In this tasting the real winner was once again me. Although I had to work hard (pfft!) to determine which one of these bourbons was to take the top spot, each is fantastic in their own regard and none have ever disappointed me when I reach for a pour. Four Roses not only have some amazing whiskey stocks but they also have Master Distiller that is truly worth of the title. With how well the 2019 and 2018 releases did in this ranking I’m already looking forward to this year’s release and whether it will beat the 2019 release. The only logical step now is to try and source releases that date back further than 2014 to see which small batch really dominates the rest.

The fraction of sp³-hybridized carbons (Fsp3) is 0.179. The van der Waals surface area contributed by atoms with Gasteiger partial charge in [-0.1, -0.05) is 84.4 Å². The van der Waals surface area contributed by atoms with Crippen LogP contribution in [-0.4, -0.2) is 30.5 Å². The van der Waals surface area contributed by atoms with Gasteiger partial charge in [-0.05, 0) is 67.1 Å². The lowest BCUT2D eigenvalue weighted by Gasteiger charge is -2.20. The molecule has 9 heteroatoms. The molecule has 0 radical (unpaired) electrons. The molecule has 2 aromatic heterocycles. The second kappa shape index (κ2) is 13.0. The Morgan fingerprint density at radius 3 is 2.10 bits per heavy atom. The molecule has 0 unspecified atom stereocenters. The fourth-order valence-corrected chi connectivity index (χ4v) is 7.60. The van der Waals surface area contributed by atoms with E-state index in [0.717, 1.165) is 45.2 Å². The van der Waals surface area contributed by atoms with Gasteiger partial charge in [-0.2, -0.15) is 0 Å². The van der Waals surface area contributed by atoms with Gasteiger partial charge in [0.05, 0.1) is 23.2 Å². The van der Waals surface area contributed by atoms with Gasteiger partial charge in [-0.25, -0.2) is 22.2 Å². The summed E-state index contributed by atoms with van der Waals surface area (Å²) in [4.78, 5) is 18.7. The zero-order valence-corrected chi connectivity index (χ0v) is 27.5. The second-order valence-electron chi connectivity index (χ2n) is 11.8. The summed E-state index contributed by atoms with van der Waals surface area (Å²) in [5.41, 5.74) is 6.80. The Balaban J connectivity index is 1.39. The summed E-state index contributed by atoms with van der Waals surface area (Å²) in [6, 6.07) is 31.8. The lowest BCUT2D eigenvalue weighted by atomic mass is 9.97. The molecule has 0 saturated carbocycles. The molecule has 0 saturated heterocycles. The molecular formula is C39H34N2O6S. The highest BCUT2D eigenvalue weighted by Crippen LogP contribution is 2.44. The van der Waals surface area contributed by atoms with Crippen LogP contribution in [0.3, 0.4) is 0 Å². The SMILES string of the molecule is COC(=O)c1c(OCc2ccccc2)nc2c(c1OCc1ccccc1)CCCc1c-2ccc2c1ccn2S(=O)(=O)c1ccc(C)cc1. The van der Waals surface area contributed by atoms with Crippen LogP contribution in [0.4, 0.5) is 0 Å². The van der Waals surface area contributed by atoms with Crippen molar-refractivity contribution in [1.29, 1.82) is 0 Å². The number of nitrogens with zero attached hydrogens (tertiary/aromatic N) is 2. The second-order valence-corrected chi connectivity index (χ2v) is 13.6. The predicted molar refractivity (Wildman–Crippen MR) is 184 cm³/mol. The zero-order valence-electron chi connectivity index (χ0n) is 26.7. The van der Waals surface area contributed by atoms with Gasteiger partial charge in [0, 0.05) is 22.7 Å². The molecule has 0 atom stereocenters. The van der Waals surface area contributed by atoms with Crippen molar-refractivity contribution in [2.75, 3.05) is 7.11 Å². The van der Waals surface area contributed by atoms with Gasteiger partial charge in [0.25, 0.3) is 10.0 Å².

Finally I want to thank my friend Karan who runs @perpetualnectar over on Instagram and traded me a sample of the 2015 Limited Edition Small Batch for this blind taste-off. I also want to thank those who helped me get my hands on a bottle of the 2019 release at retail. Without friends like that this review would not have been possible.


Before you go…

Before you go…

Before you go…

Like you I’m a whiskey enthusiast. I don’t earn any money from distilleries, their parent companies, or their subsidiaries for my reviews. If you like what you’ve read and want to support this page then why not buy me a dram?